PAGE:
Happiness is not something that happens. It is not the result of good fortune or random chance. It is not something that money can buy or power command. It does not depend on outside events, but rather, on how we interpret them. Happiness, thus, is a condition that must be prepared for, cultivated, and defended privately by each person. People who learn to control inner experience will be able to determine the quality of their lives, which is as close as any of us can come to being happy. Therefore, happiness cannot be pursued; it must ensue as the unintended side-effect of one's personal dedication to a course greater than oneself. Indeed we all have experienced times when, instead of being buffeted by anonymous forces, we do feel in control of our actions, masters of our own fate. On the rare occasions that this happens, we feel a sense of exhilaration, a deep sense of enjoyment that is long cherished and that becomes a landmark in memory for what life should be like.
Although Csikszentmihalyi acknowledges there are psychological and neurological impediments to experiencing "flow," he attacks 20th-Century Western culture for fostering the belief that happiness and fulfillment are materially rooted and outside the self.
"So my reactions have probably made clear that I found this book captivating. I will be re-reading it every year or so, I expect.
Flow” is much more than just a practical guide for leaders -- it’s essential.Rather than being idle, doing what you love is a pathway to greater meaning, happiness, and a self of higher complexity.Csikszentmihalyi says that it is best to think about the universe in terms of order and chaos (entropy). That healthy human beings ﬁnd order pleasing is a clue to its intrinsic value, and to its role in the creation of happiness.The bringing of order to consciousness, “control of the mind,” is therefore the key to happiness.
The author claims that flow is a major key to happiness. A person in flow is a happy person, and thus directing one's life on a path to being in flow as much as possible is desirable. Clearly, flow is possible not only in computer programming. In fact, one of the author's goals is to explain how a person can and should find flow in practically every activity he's engaged in. More specifically, flow can be achieved in both physical and mental activities, both with people and alone, and both at work and during leisure. The book covers all these topics, based on interviews and research the author and his group conducted with thousands of individuals world-wide. The research quite literally asked people what made them happy and dissected their answers to common "clusters".”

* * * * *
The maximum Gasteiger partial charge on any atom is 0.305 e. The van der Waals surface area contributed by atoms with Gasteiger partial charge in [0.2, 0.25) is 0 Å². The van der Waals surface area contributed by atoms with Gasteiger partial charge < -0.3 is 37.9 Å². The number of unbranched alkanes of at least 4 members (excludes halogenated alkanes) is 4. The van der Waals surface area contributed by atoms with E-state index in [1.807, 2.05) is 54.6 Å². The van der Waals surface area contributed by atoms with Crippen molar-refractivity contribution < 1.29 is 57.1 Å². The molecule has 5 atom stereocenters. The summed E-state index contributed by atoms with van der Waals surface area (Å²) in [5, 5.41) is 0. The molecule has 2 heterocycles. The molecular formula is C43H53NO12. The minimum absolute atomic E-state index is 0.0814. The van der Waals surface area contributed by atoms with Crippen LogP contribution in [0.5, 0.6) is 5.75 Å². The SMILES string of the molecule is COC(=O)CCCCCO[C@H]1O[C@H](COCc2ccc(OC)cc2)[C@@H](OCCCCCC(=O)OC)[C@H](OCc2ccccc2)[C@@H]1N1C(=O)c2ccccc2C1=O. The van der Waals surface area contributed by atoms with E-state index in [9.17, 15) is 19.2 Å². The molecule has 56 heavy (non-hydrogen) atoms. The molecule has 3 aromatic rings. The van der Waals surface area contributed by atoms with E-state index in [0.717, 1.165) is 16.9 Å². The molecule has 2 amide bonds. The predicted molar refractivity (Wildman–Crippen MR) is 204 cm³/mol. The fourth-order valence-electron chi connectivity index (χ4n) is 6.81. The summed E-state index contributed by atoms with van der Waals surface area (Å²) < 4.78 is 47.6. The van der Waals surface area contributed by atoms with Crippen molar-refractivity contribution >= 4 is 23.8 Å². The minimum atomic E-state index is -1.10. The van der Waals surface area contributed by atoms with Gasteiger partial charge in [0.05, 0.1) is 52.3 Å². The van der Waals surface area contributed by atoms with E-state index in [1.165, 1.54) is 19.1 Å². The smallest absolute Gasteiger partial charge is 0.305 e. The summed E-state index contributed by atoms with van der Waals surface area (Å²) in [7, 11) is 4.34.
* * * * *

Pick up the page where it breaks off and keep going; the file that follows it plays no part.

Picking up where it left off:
“Csikszentmihalyi is fairly explicit about the nature of the activities that are most conducive to this sort of growth. They offer an opportunity for deep concentration, a sense of control and satisfaction, behavior that is goal-directed and bounded by rules, and the disappearance of concern for the self. When these conditions converge, we experience what the author calls "flow. A "flow" experience, unlike the passive experiences of shopping, watching television, taking drugs (all of which tend to numb or distract us from our feelings), generally leads to that "greater complexity of consciousness," continually expanding our sense of who we are. And it feels good, for we become the architects, not the recipients of our life's meaning.” Los Angles Times
Finding the work you were “born to do” isn’t just about discovering your passion. Those who jump out of bed excited to go to work every morning don’t just have jobs that turn their passions into paychecks. They have jobs where they also can lose themselves for hours in the flow
Achieving ultimate happiness means owning it. Too often we allow other people or situations to control our quest for happiness; a disobedient son, a losing battle against weight gain or feelings of loneliness. But the key is how well you control the impact of those disappointments have on your overall happiness.
Flourish builds on Dr. Seligman’s game-changing work on optimism, motivation, and character to show how to get the most out of life, unveiling an electrifying new theory of what makes a good life—for individuals, for communities, and for nations. In a fascinating evolution of thought and practice, Flourish refines what Positive Psychology is
We treat our future selves as though they were our children, spending most of the hours of most of our days constructing tomorrows that we hope will make them happy. Rather than indulging in whatever strikes our momentary fancy, we take responsibility for the welfare of our future selves. In fact,
Positive psychology is the study of what Robert F. Kennedy calls, “the things in life that make it worthwhile.” In this regard, however, imagine that someone offered to help you understand human beings but in doing so, would teach you only about their weaknesses. As far-fetched as this sounds, a similar
People often end up feeling that their lives have been wasted, that instead of being filled with happiness their years were spent in anxiety of boredom.
Intentions are also bits of information, shaped either by biological needs or by internalized social goals.
Unless one learns to tolerate and even enjoy being alone, it is very difficult to accomplish any task that required undivided concentration.
Listening to music wards off boredom and anxiety, and when seriously attended to, it can induce flow experiences.